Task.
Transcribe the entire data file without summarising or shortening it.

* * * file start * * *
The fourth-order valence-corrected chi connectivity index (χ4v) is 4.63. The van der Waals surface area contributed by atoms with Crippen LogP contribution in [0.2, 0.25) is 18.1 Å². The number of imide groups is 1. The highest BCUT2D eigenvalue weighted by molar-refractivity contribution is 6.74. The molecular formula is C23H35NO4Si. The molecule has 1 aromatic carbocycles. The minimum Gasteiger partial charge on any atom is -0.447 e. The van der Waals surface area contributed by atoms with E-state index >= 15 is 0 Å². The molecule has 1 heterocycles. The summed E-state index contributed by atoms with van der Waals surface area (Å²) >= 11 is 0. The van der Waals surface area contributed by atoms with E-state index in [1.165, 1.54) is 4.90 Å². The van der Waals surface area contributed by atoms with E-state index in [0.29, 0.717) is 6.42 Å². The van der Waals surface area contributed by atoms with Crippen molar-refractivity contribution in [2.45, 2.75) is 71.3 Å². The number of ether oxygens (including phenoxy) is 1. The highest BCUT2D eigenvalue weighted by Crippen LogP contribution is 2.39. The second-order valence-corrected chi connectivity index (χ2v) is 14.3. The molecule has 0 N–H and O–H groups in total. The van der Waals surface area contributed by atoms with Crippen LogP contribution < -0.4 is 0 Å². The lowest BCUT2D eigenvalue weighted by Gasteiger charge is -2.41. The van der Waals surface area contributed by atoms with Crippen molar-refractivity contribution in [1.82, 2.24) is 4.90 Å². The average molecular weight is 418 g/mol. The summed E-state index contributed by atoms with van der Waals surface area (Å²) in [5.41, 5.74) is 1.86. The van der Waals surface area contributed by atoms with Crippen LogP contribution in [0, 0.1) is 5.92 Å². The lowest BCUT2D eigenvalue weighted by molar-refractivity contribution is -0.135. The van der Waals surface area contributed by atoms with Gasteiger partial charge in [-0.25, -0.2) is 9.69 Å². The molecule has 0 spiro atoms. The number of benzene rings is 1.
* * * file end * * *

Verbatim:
The fourth-order valence-corrected chi connectivity index (χ4v) is 4.63. The van der Waals surface area contributed by atoms with Crippen LogP contribution in [0.2, 0.25) is 18.1 Å². The number of imide groups is 1. The highest BCUT2D eigenvalue weighted by molar-refractivity contribution is 6.74. The molecular formula is C23H35NO4Si. The molecule has 1 aromatic carbocycles. The minimum Gasteiger partial charge on any atom is -0.447 e. The van der Waals surface area contributed by atoms with E-state index >= 15 is 0 Å². The molecule has 1 heterocycles. The summed E-state index contributed by atoms with van der Waals surface area (Å²) >= 11 is 0. The van der Waals surface area contributed by atoms with E-state index in [1.165, 1.54) is 4.90 Å². The van der Waals surface area contributed by atoms with E-state index in [0.29, 0.717) is 6.42 Å². The van der Waals surface area contributed by atoms with Crippen molar-refractivity contribution in [2.45, 2.75) is 71.3 Å². The number of ether oxygens (including phenoxy) is 1. The highest BCUT2D eigenvalue weighted by Crippen LogP contribution is 2.39. The second-order valence-corrected chi connectivity index (χ2v) is 14.3. The molecule has 0 N–H and O–H groups in total. The van der Waals surface area contributed by atoms with Crippen LogP contribution < -0.4 is 0 Å². The lowest BCUT2D eigenvalue weighted by Gasteiger charge is -2.41. The van der Waals surface area contributed by atoms with Crippen molar-refractivity contribution in [1.82, 2.24) is 4.90 Å². The average molecular weight is 418 g/mol. The summed E-state index contributed by atoms with van der Waals surface area (Å²) in [5.41, 5.74) is 1.86. The van der Waals surface area contributed by atoms with Crippen LogP contribution in [0, 0.1) is 5.92 Å². The lowest BCUT2D eigenvalue weighted by molar-refractivity contribution is -0.135. The van der Waals surface area contributed by atoms with Gasteiger partial charge in [-0.25, -0.2) is 9.69 Å². The molecule has 0 spiro atoms. The number of benzene rings is 1.